Elena Ferrarin

Freelance Writer

United States

Versatile freelance writer fluent in Spanish and Italian with 20 years of experience as a news reporter.

Stories published in newspapers, magazines and online publications.

Awards from Illinois Newspaper Association, Northern Illinois Newspaper Association, Illinois Associated Press Media Editors, Inland Press Association and National Association of Hispanic Publications.

M.S. in journalism from the University of Illinois at Urbana-Champaign, B.A. in psychology from Brown University,

Words matter.

Contact me at [email protected]

Portfolio
A&E
02/08/2022
What really happened to Spc. Enrique Roman-Martinez?

Cite Article Details: Warning: The following contains disturbing descriptions of violence. Reader discretion is advised. The death of a U.S. Army soldier whose severed head washed ashore in North Carolina in 2020 remains unsolved, although three fellow soldiers who last saw him alive were charged with various crimes. Spc.

Chicago Metropolitan Agency for Planning
12/03/2021
An in-depth analysis of the Capacity Building Program

Interviewed more than 30 sources, including internal and external stakeholders, and wrote a 20-page report and a five-page executive summary on CMAP's Capacity Building Program for local municipalities.

Daily Herald
10/01/2021
'It made me who I am': Growing up on the Arlington Park backstretch

The official farewell fanfare is over. The final photo finish flashed on the screen and the grandstands have emptied. Likely the last horse racing season in Arlington Heights has ended, but some of the most painful goodbyes happened behind the scenes.

A&E
09/07/2021
Cold Case Files host Bill Kurtis talks true crime

Bill Kurtis is the original host of A&E's original true crime series, Cold Case Files. The series, which featured 135 episodes from 1999 to 2017, returned in August 2021 with new episodes-and Kurtis as its narrator once again. Kurtis has worn a lot of hats in his life-anchor, journalist, TV host, author, documentarian, spokesman.

Daily Herald
06/04/2020
Elgin cop retires after questions about Twitter posts

An Elgin police officer announced his immediate retirement after the Daily Herald asked him about statements he made on Twitter, including laughing about a protester who reportedly lost an eye after he was struck by a police tear gas canister in Indiana.

Daily Herald
03/30/2020
Fair maps advocates hopeful

The COVID-19 pandemic has thrown uncertainty into the push for independent and transparent legislative redistricting in Illinois.

Daily Herald
12/10/2019
An equal share of legal pot: Entrepreneurs look to communities hurt by laws in the past

When Illinois begins accepting applications today from the general public to open recreational marijuana stores, Zuly Gomez and Alexander Perez hope they'll have an edge in getting licensed to open businesses in Elgin and Aurora. They are applying under a "social equity" component of legalization in the new state law that will provide opportunities to people and communities historically affected by marijuana criminalization.

Daily Herald
12/09/2019
Was South Elgin cop let off easy after domestic violence charges, violating order on drinking?

South Elgin police officer Shane Christenson, who for a year was allowed to carry a gun only while on duty, has been working under a "last chance" disciplinary agreement. The officer was disciplined after he violated an order to abstain from alcohol after he was indicted on domestic violence charges in Elgin, charges that later were reduced to disorderly conduct.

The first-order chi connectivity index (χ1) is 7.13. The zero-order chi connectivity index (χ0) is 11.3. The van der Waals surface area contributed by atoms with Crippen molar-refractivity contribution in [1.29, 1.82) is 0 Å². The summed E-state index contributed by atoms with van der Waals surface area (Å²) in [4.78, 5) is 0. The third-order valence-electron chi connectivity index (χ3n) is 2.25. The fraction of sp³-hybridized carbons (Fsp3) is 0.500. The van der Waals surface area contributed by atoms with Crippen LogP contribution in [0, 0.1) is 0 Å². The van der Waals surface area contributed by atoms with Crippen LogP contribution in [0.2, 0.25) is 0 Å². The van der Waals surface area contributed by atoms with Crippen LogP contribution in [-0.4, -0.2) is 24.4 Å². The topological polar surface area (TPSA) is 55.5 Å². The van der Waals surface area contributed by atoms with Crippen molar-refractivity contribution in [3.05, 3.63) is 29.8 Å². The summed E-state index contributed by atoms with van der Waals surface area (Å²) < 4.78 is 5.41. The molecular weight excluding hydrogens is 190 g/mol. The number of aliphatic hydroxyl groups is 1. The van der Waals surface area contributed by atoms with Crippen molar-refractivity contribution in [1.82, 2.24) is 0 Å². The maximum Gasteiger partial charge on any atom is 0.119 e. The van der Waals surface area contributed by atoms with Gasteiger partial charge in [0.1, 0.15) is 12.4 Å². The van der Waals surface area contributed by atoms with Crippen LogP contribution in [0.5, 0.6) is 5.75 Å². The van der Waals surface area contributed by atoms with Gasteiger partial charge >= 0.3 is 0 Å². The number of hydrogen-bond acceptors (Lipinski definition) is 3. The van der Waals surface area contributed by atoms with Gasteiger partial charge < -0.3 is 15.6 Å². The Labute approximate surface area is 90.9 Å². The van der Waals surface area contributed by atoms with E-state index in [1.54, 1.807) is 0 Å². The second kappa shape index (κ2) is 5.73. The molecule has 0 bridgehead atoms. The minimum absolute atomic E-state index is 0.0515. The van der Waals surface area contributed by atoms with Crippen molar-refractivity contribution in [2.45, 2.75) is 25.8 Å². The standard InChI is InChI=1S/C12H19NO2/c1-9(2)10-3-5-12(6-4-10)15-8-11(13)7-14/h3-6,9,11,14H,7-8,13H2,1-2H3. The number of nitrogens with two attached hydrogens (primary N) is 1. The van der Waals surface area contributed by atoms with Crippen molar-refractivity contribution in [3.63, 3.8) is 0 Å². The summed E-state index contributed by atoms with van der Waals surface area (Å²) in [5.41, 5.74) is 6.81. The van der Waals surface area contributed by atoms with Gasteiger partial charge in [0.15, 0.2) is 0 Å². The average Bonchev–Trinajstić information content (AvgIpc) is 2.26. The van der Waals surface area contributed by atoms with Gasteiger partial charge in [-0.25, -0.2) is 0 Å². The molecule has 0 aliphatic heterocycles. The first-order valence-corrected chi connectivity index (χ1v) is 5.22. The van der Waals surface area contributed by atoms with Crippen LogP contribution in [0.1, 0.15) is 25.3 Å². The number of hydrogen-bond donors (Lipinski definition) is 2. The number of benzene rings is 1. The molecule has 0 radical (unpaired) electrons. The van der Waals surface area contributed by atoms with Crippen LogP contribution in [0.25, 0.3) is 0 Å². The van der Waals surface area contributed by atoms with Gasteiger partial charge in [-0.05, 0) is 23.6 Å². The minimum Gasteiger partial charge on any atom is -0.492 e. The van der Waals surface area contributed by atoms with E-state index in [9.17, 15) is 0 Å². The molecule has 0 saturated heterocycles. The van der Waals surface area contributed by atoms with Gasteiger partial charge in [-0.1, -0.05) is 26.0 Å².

Daily Herald
06/13/2018
Houseless, not homeless: Elgin man 'content' with life in 'Tent City'

"I am not homeless. I am houseless." That's how Doug Henke, a 56-year-old man who lives in a tent in the woods in Elgin, describes his life. Henke is one of the few year-round residents of "Tent City," an encampment of scattered tents and makeshift dwellings ensconced between the railroad tracks and the Fox River in Elgin.

Daily Herald
12/05/2017
Murdered Elgin woman's relatives urged her to stay away from son

Gail Peck kept pictures of her son Brian in drawers all over her bedroom -- in her nightstand, among her clothes, in yellowed photo albums. The 76-year-old woman displayed one special photo -- Brian smiling in a black suit and tie, Gail glowing in a sequined gown and sparkling necklace -- in a frame on her dresser, likely a reminder of happier times before her troubled son turned violent.

Daily Herald
05/20/2017
Clients, therapists say culture plays key role in mental health treatment

First of three parts Ale Bugaro is listening to her new client's uncertainty about seeking therapy for her depression and anxiety. The client just isn't sure it will work. Besides, the woman tells Bugaro, she's already paid a witch doctor $500 to chase the devil out of her.

Daily Herald
01/13/2015
Elgin traffic stop data shows black people stopped more

Blacks were disproportionately stopped and more likely to be asked for consent for vehicle searches during traffic stops in 2013 in Elgin, but police say there is no indication that's due to racial profiling.

Fra Noi
07/01/2014
More than just a game

A referee from a family of referees, he has developed an appreciation for football that transcends the rules he is empowered to enforce.

Brown Alumni Magazine
12/05/2012
Updating Ebony

Whitney Houston's death last February made headlines around the world. But, while most media outlets highlighted Houston's battles with drug addiction, the African American media tended to celebrate the achievements of a woman who, yes, fought her personal demons, but who is nonetheless a hero and a role model.

Reflejos
08/30/2008
A life rebuilt

From prison to helping the homeless, Israel Vargas said he's found his way.